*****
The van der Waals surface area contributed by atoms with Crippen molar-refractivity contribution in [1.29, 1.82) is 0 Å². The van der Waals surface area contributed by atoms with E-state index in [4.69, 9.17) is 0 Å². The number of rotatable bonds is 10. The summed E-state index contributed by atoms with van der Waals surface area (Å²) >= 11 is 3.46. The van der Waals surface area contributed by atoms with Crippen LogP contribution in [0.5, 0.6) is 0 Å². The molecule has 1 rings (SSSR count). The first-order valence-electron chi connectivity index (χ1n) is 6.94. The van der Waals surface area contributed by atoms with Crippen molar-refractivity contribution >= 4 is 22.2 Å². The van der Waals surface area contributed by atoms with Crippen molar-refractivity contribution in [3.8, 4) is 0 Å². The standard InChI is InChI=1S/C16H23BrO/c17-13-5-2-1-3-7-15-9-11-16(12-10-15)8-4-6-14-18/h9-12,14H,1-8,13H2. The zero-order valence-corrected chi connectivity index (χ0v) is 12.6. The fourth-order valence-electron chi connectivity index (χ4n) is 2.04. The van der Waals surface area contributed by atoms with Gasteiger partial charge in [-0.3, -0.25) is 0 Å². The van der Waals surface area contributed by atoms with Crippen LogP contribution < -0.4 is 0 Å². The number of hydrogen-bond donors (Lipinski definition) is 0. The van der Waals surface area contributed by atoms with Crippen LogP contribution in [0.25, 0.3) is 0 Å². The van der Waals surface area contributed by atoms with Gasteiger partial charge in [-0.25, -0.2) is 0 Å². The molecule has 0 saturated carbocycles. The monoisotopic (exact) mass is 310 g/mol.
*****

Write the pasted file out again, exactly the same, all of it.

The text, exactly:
The van der Waals surface area contributed by atoms with Crippen molar-refractivity contribution in [1.29, 1.82) is 0 Å². The van der Waals surface area contributed by atoms with E-state index in [4.69, 9.17) is 0 Å². The number of rotatable bonds is 10. The summed E-state index contributed by atoms with van der Waals surface area (Å²) >= 11 is 3.46. The van der Waals surface area contributed by atoms with Crippen LogP contribution in [0.5, 0.6) is 0 Å². The molecule has 1 rings (SSSR count). The first-order valence-electron chi connectivity index (χ1n) is 6.94. The van der Waals surface area contributed by atoms with Crippen molar-refractivity contribution >= 4 is 22.2 Å². The van der Waals surface area contributed by atoms with Crippen molar-refractivity contribution in [3.8, 4) is 0 Å². The standard InChI is InChI=1S/C16H23BrO/c17-13-5-2-1-3-7-15-9-11-16(12-10-15)8-4-6-14-18/h9-12,14H,1-8,13H2. The zero-order valence-corrected chi connectivity index (χ0v) is 12.6. The fourth-order valence-electron chi connectivity index (χ4n) is 2.04. The van der Waals surface area contributed by atoms with Gasteiger partial charge in [-0.3, -0.25) is 0 Å². The van der Waals surface area contributed by atoms with Crippen LogP contribution < -0.4 is 0 Å². The number of hydrogen-bond donors (Lipinski definition) is 0. The van der Waals surface area contributed by atoms with Crippen LogP contribution in [0.25, 0.3) is 0 Å². The van der Waals surface area contributed by atoms with Gasteiger partial charge in [-0.25, -0.2) is 0 Å². The molecule has 0 saturated carbocycles. The monoisotopic (exact) mass is 310 g/mol.